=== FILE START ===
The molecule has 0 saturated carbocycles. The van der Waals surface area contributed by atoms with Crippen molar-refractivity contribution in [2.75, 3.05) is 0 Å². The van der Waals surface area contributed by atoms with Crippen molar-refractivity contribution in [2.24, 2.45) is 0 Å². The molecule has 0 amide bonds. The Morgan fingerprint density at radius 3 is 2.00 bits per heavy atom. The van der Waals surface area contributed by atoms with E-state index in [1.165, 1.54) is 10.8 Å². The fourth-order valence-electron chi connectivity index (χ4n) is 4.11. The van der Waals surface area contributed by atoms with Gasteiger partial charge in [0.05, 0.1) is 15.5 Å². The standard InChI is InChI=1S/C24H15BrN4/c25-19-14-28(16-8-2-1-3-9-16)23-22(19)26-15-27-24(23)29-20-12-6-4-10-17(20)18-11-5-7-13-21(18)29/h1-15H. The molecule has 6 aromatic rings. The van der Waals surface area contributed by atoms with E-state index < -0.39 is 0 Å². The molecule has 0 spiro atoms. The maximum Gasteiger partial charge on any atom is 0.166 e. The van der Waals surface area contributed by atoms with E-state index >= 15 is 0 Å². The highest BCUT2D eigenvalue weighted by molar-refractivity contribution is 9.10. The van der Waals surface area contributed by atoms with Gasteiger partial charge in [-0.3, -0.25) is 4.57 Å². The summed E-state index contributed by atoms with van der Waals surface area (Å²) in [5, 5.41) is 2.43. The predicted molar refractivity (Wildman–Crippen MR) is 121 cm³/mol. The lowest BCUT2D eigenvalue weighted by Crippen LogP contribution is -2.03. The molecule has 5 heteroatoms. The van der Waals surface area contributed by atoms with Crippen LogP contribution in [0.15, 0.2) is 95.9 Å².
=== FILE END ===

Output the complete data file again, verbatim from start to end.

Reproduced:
The molecule has 0 saturated carbocycles. The van der Waals surface area contributed by atoms with Crippen molar-refractivity contribution in [2.75, 3.05) is 0 Å². The van der Waals surface area contributed by atoms with Crippen molar-refractivity contribution in [2.24, 2.45) is 0 Å². The molecule has 0 amide bonds. The Morgan fingerprint density at radius 3 is 2.00 bits per heavy atom. The van der Waals surface area contributed by atoms with E-state index in [1.165, 1.54) is 10.8 Å². The fourth-order valence-electron chi connectivity index (χ4n) is 4.11. The van der Waals surface area contributed by atoms with Gasteiger partial charge in [0.05, 0.1) is 15.5 Å². The standard InChI is InChI=1S/C24H15BrN4/c25-19-14-28(16-8-2-1-3-9-16)23-22(19)26-15-27-24(23)29-20-12-6-4-10-17(20)18-11-5-7-13-21(18)29/h1-15H. The molecule has 6 aromatic rings. The van der Waals surface area contributed by atoms with E-state index < -0.39 is 0 Å². The molecule has 0 spiro atoms. The maximum Gasteiger partial charge on any atom is 0.166 e. The van der Waals surface area contributed by atoms with E-state index >= 15 is 0 Å². The highest BCUT2D eigenvalue weighted by molar-refractivity contribution is 9.10. The van der Waals surface area contributed by atoms with Gasteiger partial charge in [-0.3, -0.25) is 4.57 Å². The summed E-state index contributed by atoms with van der Waals surface area (Å²) in [5, 5.41) is 2.43. The predicted molar refractivity (Wildman–Crippen MR) is 121 cm³/mol. The lowest BCUT2D eigenvalue weighted by Crippen LogP contribution is -2.03. The molecule has 5 heteroatoms. The van der Waals surface area contributed by atoms with Crippen LogP contribution in [0.15, 0.2) is 95.9 Å².